This discussion on In light of the recent communal riots in Delhi, it has again become pertinent for policymakers and urban planners to look at urban residential segregation as one of the major factors that precipitate communal violence in India.Neighborhood diversity, for Indian urban planners, mostly meant reserving a few low-income group plots/apartments in new housing projects. The dominant strands in Indian urbanism have not studied caste or religion as a significant factor influencing the politics of space making. Any segregation, as research on race in US cities shows, is detrimental to economic growth, societal equity, and economic mobility, and leads to alienation of communities.The Harvard research found that less residential segregation results in upward social and economic mobility. Residential segregation aggravates existing socio-economic inequality. There is enough empirical evidence to suggest that neighborhoods with more diversity have lower crime rates when compared to homogeneous neighborhoods.Segregation also results in the ghettoization of minority and poor groups, and this aspect of stratification spills over to the next generations. In times of communal violence, it becomes easy to target individuals of a particular group or community — as it happened in Delhi recently.The Los Angeles riots of 1992, for example, were also a result of highly segregated residential neighborhoods with “unequal social and political endowments and economic niches”, as shown by a study conducted by the Rand Corporation.Various studies have shown that people living in heterogeneous neighborhoods are less discriminatory towards people belonging to other races and ethnic groups. If you live in segregated neighborhoods, it is easy to demonize the ‘other’— which often happens to Muslims in India. Previous research showed that many Indian cities are segregated along caste lines. Since the Census of India doesn’t make enumeration block-level data of the religious public, it becomes difficult to study residential segregation along religious lines.Researchers like Raphael Susewind have tried to overcome this lack of data by using polling booth-level data to study the residential segregation of Muslims in Indian cities. In his research study titled ‘Muslims in Indian cities: Degrees of segregation and the elusive ghetto’, Susewind uses a probabilistic algorithm to deduce the religion of the person in the voter list. The findings show that Delhi and Ahmedabad are the most segregated cities for Muslims while Jaipur, Kozhikode, and Lucknow are the least segregated.Lucknow and Jaipur have not experienced communal riots in the past many decades. As scholar Ashutosh Varshney notes, Lucknow’s only major communal riot took place in 1924, and there were no communal riots during India’s partition in 1947, or even during heightened tensions after the 1992 Babri Masjid demolition. According to him, the economic integration of Muslims and Hindus in the city is the major reason for the absence of communal riots.Whether economic integration leads to diverse neighborhoods or diverse neighborhoods result in the economic integration of communities requires further research.Q. Which of the following is not true regarding homogenous neighbourhoods?a)They make the milieu conducive for socio economic degenerationb)They have lower crime rates when compared to heterogeneous neighbourhoodc)They are discriminatory in their approachd)None of the aboveCorrect answer is option 'B'. Can you explain this answer? is done on EduRev Study Group by CLAT Students. The Questions and Answers of In light of the recent communal riots in Delhi, it has again become pertinent for policymakers and urban planners to look at urban residential segregation as one of the major factors that precipitate communal violence in India.Neighborhood diversity, for Indian urban planners, mostly meant reserving a few low-income group plots/apartments in new housing projects. The dominant strands in Indian urbanism have not studied caste or religion as a significant factor influencing the politics of space making. Any segregation, as research on race in US cities shows, is detrimental to economic growth, societal equity, and economic mobility, and leads to alienation of communities.The Harvard research found that less residential segregation results in upward social and economic mobility. Residential segregation aggravates existing socio-economic inequality. There is enough empirical evidence to suggest that neighborhoods with more diversity have lower crime rates when compared to homogeneous neighborhoods.Segregation also results in the ghettoization of minority and poor groups, and this aspect of stratification spills over to the next generations. In times of communal violence, it becomes easy to target individuals of a particular group or community — as it happened in Delhi recently.The Los Angeles riots of 1992, for example, were also a result of highly segregated residential neighborhoods with “unequal social and political endowments and economic niches”, as shown by a study conducted by the Rand Corporation.Various studies have shown that people living in heterogeneous neighborhoods are less discriminatory towards people belonging to other races and ethnic groups. If you live in segregated neighborhoods, it is easy to demonize the ‘other’— which often happens to Muslims in India. Previous research showed that many Indian cities are segregated along caste lines. Since the Census of India doesn’t make enumeration block-level data of the religious public, it becomes difficult to study residential segregation along religious lines.Researchers like Raphael Susewind have tried to overcome this lack of data by using polling booth-level data to study the residential segregation of Muslims in Indian cities. In his research study titled ‘Muslims in Indian cities: Degrees of segregation and the elusive ghetto’, Susewind uses a probabilistic algorithm to deduce the religion of the person in the voter list. The findings show that Delhi and Ahmedabad are the most segregated cities for Muslims while Jaipur, Kozhikode, and Lucknow are the least segregated.Lucknow and Jaipur have not experienced communal riots in the past many decades. As scholar Ashutosh Varshney notes, Lucknow’s only major communal riot took place in 1924, and there were no communal riots during India’s partition in 1947, or even during heightened tensions after the 1992 Babri Masjid demolition. According to him, the economic integration of Muslims and Hindus in the city is the major reason for the absence of communal riots.Whether economic integration leads to diverse neighborhoods or diverse neighborhoods result in the economic integration of communities requires further research.Q. Which of the following is not true regarding homogenous neighbourhoods?a)They make the milieu conducive for socio economic degenerationb)They have lower crime rates when compared to heterogeneous neighbourhoodc)They are discriminatory in their approachd)None of the aboveCorrect answer is option 'B'. Can you explain this answer? are solved by group of students and teacher of CLAT, which is also the largest student community of CLAT. If the answer is not available please wait for a while and a community member will probably answer this soon. You can study other questions, MCQs, videos and tests for CLAT on EduRev and even discuss your questions like In light of the recent communal riots in Delhi, it has again become pertinent for policymakers and urban planners to look at urban residential segregation as one of the major factors that precipitate communal violence in India.Neighborhood diversity, for Indian urban planners, mostly meant reserving a few low-income group plots/apartments in new housing projects. The dominant strands in Indian urbanism have not studied caste or religion as a significant factor influencing the politics of space making. Any segregation, as research on race in US cities shows, is detrimental to economic growth, societal equity, and economic mobility, and leads to alienation of communities.The Harvard research found that less residential segregation results in upward social and economic mobility. Residential segregation aggravates existing socio-economic inequality. There is enough empirical evidence to suggest that neighborhoods with more diversity have lower crime rates when compared to homogeneous neighborhoods.Segregation also results in the ghettoization of minority and poor groups, and this aspect of stratification spills over to the next generations. In times of communal violence, it becomes easy to target individuals of a particular group or community — as it happened in Delhi recently.The Los Angeles riots of 1992, for example, were also a result of highly segregated residential neighborhoods with “unequal social and political endowments and economic niches”, as shown by a study conducted by the Rand Corporation.Various studies have shown that people living in heterogeneous neighborhoods are less discriminatory towards people belonging to other races and ethnic groups. If you live in segregated neighborhoods, it is easy to demonize the ‘other’— which often happens to Muslims in India. Previous research showed that many Indian cities are segregated along caste lines. Since the Census of India doesn’t make enumeration block-level data of the religious public, it becomes difficult to study residential segregation along religious lines.Researchers like Raphael Susewind have tried to overcome this lack of data by using polling booth-level data to study the residential segregation of Muslims in Indian cities. In his research study titled ‘Muslims in Indian cities: Degrees of segregation and the elusive ghetto’, Susewind uses a probabilistic algorithm to deduce the religion of the person in the voter list. The findings show that Delhi and Ahmedabad are the most segregated cities for Muslims while Jaipur, Kozhikode, and Lucknow are the least segregated.Lucknow and Jaipur have not experienced communal riots in the past many decades. As scholar Ashutosh Varshney notes, Lucknow’s only major communal riot took place in 1924, and there were no communal riots during India’s partition in 1947, or even during heightened tensions after the 1992 Babri Masjid demolition. According to him, the economic integration of Muslims and Hindus in the city is the major reason for the absence of communal riots.Whether economic integration leads to diverse neighborhoods or diverse neighborhoods result in the economic integration of communities requires further research.Q. Which of the following is not true regarding homogenous neighbourhoods?a)They make the milieu conducive for socio economic degenerationb)They have lower crime rates when compared to heterogeneous neighbourhoodc)They are discriminatory in their approachd)None of the aboveCorrect answer is option 'B'. Can you explain this answer? over here on EduRev! Apart from being the largest CLAT community, EduRev has the largest solved Question bank for CLAT.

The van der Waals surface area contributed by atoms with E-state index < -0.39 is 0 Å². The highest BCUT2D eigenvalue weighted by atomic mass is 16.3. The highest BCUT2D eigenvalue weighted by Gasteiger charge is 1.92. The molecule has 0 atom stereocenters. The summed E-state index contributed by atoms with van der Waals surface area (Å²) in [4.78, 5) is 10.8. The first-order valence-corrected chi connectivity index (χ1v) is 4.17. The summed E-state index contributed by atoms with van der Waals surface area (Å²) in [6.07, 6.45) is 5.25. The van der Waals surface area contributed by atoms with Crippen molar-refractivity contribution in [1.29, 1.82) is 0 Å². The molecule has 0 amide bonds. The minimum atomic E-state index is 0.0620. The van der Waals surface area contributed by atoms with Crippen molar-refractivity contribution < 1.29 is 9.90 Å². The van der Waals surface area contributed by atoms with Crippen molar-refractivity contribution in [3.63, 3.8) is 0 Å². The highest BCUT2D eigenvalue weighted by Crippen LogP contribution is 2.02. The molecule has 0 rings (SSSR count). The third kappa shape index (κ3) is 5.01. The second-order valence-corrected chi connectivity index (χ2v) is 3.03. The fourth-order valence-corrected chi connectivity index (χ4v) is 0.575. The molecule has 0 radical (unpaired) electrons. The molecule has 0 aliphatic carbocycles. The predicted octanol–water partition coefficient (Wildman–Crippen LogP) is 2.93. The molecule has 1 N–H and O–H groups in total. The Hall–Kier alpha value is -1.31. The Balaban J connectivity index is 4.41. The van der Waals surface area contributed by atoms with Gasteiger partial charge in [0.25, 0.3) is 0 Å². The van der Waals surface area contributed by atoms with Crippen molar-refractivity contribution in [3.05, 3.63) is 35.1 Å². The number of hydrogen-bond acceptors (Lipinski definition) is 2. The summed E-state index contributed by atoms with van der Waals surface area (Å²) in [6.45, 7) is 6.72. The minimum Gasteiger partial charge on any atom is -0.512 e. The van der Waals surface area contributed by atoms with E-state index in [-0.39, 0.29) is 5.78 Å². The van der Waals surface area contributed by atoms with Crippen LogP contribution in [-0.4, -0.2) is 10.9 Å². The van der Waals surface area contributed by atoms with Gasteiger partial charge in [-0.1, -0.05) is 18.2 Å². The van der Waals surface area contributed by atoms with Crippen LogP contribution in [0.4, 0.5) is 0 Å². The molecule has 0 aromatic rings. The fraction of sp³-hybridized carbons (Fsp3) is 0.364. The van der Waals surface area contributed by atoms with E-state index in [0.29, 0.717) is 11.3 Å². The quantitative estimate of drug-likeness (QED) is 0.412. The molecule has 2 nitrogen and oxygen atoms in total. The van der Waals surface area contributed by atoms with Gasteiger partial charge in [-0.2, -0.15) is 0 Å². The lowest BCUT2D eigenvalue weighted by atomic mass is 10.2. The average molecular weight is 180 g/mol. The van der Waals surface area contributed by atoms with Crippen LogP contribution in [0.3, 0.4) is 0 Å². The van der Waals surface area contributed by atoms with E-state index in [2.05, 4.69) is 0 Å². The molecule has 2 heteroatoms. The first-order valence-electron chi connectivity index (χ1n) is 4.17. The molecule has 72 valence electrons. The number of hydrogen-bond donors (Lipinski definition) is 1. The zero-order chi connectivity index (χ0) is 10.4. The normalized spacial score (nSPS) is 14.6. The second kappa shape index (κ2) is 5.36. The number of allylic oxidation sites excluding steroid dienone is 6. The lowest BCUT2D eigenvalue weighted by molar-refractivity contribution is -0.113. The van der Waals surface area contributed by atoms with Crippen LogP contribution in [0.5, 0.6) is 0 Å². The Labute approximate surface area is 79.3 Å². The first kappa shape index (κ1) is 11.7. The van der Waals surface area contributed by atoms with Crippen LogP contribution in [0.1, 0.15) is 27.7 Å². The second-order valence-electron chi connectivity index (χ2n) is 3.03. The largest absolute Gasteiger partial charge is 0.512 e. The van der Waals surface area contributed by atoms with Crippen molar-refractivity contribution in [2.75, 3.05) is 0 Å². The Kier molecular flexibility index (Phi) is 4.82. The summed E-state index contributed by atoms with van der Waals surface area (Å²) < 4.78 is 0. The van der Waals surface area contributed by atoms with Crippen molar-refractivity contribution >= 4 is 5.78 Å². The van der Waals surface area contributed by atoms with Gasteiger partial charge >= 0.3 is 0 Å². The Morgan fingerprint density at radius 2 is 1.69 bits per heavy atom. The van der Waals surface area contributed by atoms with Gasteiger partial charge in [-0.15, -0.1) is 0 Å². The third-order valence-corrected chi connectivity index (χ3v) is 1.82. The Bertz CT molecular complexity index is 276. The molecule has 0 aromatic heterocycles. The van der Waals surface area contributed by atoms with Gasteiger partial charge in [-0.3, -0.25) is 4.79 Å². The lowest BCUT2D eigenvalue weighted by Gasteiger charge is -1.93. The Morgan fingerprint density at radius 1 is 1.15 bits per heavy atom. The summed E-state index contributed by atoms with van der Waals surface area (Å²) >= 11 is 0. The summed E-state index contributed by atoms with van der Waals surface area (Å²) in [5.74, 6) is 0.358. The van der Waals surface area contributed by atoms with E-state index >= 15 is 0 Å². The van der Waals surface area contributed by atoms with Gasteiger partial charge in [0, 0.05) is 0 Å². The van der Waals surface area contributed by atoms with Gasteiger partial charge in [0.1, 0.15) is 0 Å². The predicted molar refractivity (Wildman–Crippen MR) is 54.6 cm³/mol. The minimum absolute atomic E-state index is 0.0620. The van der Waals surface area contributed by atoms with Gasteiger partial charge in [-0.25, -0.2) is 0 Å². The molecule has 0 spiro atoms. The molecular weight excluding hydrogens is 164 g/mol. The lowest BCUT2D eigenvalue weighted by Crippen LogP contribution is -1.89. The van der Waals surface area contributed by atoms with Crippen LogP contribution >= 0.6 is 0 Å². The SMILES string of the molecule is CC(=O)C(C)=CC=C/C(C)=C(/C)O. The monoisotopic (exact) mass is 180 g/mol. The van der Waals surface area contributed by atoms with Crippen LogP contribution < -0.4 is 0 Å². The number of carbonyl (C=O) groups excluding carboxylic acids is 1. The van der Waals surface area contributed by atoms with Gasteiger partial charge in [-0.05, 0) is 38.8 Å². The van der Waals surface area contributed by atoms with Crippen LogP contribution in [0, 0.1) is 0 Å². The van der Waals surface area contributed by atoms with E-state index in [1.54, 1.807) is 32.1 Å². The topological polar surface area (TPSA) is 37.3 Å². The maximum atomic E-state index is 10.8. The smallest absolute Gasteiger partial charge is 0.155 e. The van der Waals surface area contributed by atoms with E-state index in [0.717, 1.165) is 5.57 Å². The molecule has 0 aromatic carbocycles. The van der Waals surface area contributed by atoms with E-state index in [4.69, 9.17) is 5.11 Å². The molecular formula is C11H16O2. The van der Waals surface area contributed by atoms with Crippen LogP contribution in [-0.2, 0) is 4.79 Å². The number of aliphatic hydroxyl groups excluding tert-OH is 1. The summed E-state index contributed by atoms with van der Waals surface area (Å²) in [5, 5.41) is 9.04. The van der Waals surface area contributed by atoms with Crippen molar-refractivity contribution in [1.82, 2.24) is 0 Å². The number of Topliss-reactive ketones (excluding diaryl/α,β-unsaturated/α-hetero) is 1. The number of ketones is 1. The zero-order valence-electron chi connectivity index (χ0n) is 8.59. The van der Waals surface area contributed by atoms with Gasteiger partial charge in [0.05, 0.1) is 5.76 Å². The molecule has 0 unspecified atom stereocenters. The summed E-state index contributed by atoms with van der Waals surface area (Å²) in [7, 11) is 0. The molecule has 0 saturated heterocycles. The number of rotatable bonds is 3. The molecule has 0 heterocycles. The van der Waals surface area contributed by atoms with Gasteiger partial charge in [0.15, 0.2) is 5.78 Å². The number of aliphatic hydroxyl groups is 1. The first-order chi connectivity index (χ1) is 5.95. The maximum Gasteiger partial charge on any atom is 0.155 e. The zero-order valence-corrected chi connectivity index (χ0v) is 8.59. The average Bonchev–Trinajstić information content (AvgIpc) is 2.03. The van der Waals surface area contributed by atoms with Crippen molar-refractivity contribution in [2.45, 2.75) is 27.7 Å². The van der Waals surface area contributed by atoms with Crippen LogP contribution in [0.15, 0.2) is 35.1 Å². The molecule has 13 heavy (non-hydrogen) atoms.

This discussion on In light of the recent communal riots in Delhi, it has again become pertinent for policymakers and urban planners to look at urban residential segregation as one of the major factors that precipitate communal violence in India.Neighborhood diversity, for Indian urban planners, mostly meant reserving a few low-income group plots/apartments in new housing projects. The dominant strands in Indian urbanism have not studied caste or religion as a significant factor influencing the politics of space making. Any segregation, as research on race in US cities shows, is detrimental to economic growth, societal equity, and economic mobility, and leads to alienation of communities.The Harvard research found that less residential segregation results in upward social and economic mobility. Residential segregation aggravates existing socio-economic inequality. There is enough empirical evidence to suggest that neighborhoods with more diversity have lower crime rates when compared to homogeneous neighborhoods.Segregation also results in the ghettoization of minority and poor groups, and this aspect of stratification spills over to the next generations. In times of communal violence, it becomes easy to target individuals of a particular group or community — as it happened in Delhi recently.The Los Angeles riots of 1992, for example, were also a result of highly segregated residential neighborhoods with “unequal social and political endowments and economic niches”, as shown by a study conducted by the Rand Corporation.Various studies have shown that people living in heterogeneous neighborhoods are less discriminatory towards people belonging to other races and ethnic groups. If you live in segregated neighborhoods, it is easy to demonize the ‘other’— which often happens to Muslims in India. Previous research showed that many Indian cities are segregated along caste lines. Since the Census of India doesn’t make enumeration block-level data of the religious public, it becomes difficult to study residential segregation along religious lines.Researchers like Raphael Susewind have tried to overcome this lack of data by using polling booth-level data to study the residential segregation of Muslims in Indian cities. In his research study titled ‘Muslims in Indian cities: Degrees of segregation and the elusive ghetto’, Susewind uses a probabilistic algorithm to deduce the religion of the person in the voter list. The findings show that Delhi and Ahmedabad are the most segregated cities for Muslims while Jaipur, Kozhikode, and Lucknow are the least segregated.Lucknow and Jaipur have not experienced communal riots in the past many decades. As scholar Ashutosh Varshney notes, Lucknow’s only major communal riot took place in 1924, and there were no communal riots during India’s partition in 1947, or even during heightened tensions after the 1992 Babri Masjid demolition. According to him, the economic integration of Muslims and Hindus in the city is the major reason for the absence of communal riots.Whether economic integration leads to diverse neighborhoods or diverse neighborhoods result in the economic integration of communities requires further research.Q. Which of the following is not true regarding homogenous neighbourhoods?a)They make the milieu conducive for socio economic degenerationb)They have lower crime rates when compared to heterogeneous neighbourhoodc)They are discriminatory in their approachd)None of the aboveCorrect answer is option 'B'. Can you explain this answer? is done on EduRev Study Group by CLAT Students. The Questions and Answers of In light of the recent communal riots in Delhi, it has again become pertinent for policymakers and urban planners to look at urban residential segregation as one of the major factors that precipitate communal violence in India.Neighborhood diversity, for Indian urban planners, mostly meant reserving a few low-income group plots/apartments in new housing projects. The dominant strands in Indian urbanism have not studied caste or religion as a significant factor influencing the politics of space making. Any segregation, as research on race in US cities shows, is detrimental to economic growth, societal equity, and economic mobility, and leads to alienation of communities.The Harvard research found that less residential segregation results in upward social and economic mobility. Residential segregation aggravates existing socio-economic inequality. There is enough empirical evidence to suggest that neighborhoods with more diversity have lower crime rates when compared to homogeneous neighborhoods.Segregation also results in the ghettoization of minority and poor groups, and this aspect of stratification spills over to the next generations. In times of communal violence, it becomes easy to target individuals of a particular group or community — as it happened in Delhi recently.The Los Angeles riots of 1992, for example, were also a result of highly segregated residential neighborhoods with “unequal social and political endowments and economic niches”, as shown by a study conducted by the Rand Corporation.Various studies have shown that people living in heterogeneous neighborhoods are less discriminatory towards people belonging to other races and ethnic groups. If you live in segregated neighborhoods, it is easy to demonize the ‘other’— which often happens to Muslims in India. Previous research showed that many Indian cities are segregated along caste lines. Since the Census of India doesn’t make enumeration block-level data of the religious public, it becomes difficult to study residential segregation along religious lines.Researchers like Raphael Susewind have tried to overcome this lack of data by using polling booth-level data to study the residential segregation of Muslims in Indian cities. In his research study titled ‘Muslims in Indian cities: Degrees of segregation and the elusive ghetto’, Susewind uses a probabilistic algorithm to deduce the religion of the person in the voter list. The findings show that Delhi and Ahmedabad are the most segregated cities for Muslims while Jaipur, Kozhikode, and Lucknow are the least segregated.Lucknow and Jaipur have not experienced communal riots in the past many decades. As scholar Ashutosh Varshney notes, Lucknow’s only major communal riot took place in 1924, and there were no communal riots during India’s partition in 1947, or even during heightened tensions after the 1992 Babri Masjid demolition. According to him, the economic integration of Muslims and Hindus in the city is the major reason for the absence of communal riots.Whether economic integration leads to diverse neighborhoods or diverse neighborhoods result in the economic integration of communities requires further research.Q. Which of the following is not true regarding homogenous neighbourhoods?a)They make the milieu conducive for socio economic degenerationb)They have lower crime rates when compared to heterogeneous neighbourhoodc)They are discriminatory in their approachd)None of the aboveCorrect answer is option 'B'. Can you explain this answer? are solved by group of students and teacher of CLAT, which is also the largest student community of CLAT. If the answer is not available please wait for a while and a community member will probably answer this soon. You can study other questions, MCQs, videos and tests for CLAT on EduRev and even discuss your questions like In light of the recent communal riots in Delhi, it has again become pertinent for policymakers and urban planners to look at urban residential segregation as one of the major factors that precipitate communal violence in India.Neighborhood diversity, for Indian urban planners, mostly meant reserving a few low-income group plots/apartments in new housing projects. The dominant strands in Indian urbanism have not studied caste or religion as a significant factor influencing the politics of space making. Any segregation, as research on race in US cities shows, is detrimental to economic growth, societal equity, and economic mobility, and leads to alienation of communities.The Harvard research found that less residential segregation results in upward social and economic mobility. Residential segregation aggravates existing socio-economic inequality. There is enough empirical evidence to suggest that neighborhoods with more diversity have lower crime rates when compared to homogeneous neighborhoods.Segregation also results in the ghettoization of minority and poor groups, and this aspect of stratification spills over to the next generations. In times of communal violence, it becomes easy to target individuals of a particular group or community — as it happened in Delhi recently.The Los Angeles riots of 1992, for example, were also a result of highly segregated residential neighborhoods with “unequal social and political endowments and economic niches”, as shown by a study conducted by the Rand Corporation.Various studies have shown that people living in heterogeneous neighborhoods are less discriminatory towards people belonging to other races and ethnic groups. If you live in segregated neighborhoods, it is easy to demonize the ‘other’— which often happens to Muslims in India. Previous research showed that many Indian cities are segregated along caste lines. Since the Census of India doesn’t make enumeration block-level data of the religious public, it becomes difficult to study residential segregation along religious lines.Researchers like Raphael Susewind have tried to overcome this lack of data by using polling booth-level data to study the residential segregation of Muslims in Indian cities. In his research study titled ‘Muslims in Indian cities: Degrees of segregation and the elusive ghetto’, Susewind uses a probabilistic algorithm to deduce the religion of the person in the voter list. The findings show that Delhi and Ahmedabad are the most segregated cities for Muslims while Jaipur, Kozhikode, and Lucknow are the least segregated.Lucknow and Jaipur have not experienced communal riots in the past many decades. As scholar Ashutosh Varshney notes, Lucknow’s only major communal riot took place in 1924, and there were no communal riots during India’s partition in 1947, or even during heightened tensions after the 1992 Babri Masjid demolition. According to him, the economic integration of Muslims and Hindus in the city is the major reason for the absence of communal riots.Whether economic integration leads to diverse neighborhoods or diverse neighborhoods result in the economic integration of communities requires further research.Q. Which of the following is not true regarding homogenous neighbourhoods?a)They make the milieu conducive for socio economic degenerationb)They have lower crime rates when compared to heterogeneous neighbourhoodc)They are discriminatory in their approachd)None of the aboveCorrect answer is option 'B'. Can you explain this answer? over here on EduRev! Apart from being the largest CLAT community, EduRev has the largest solved Question bank for CLAT.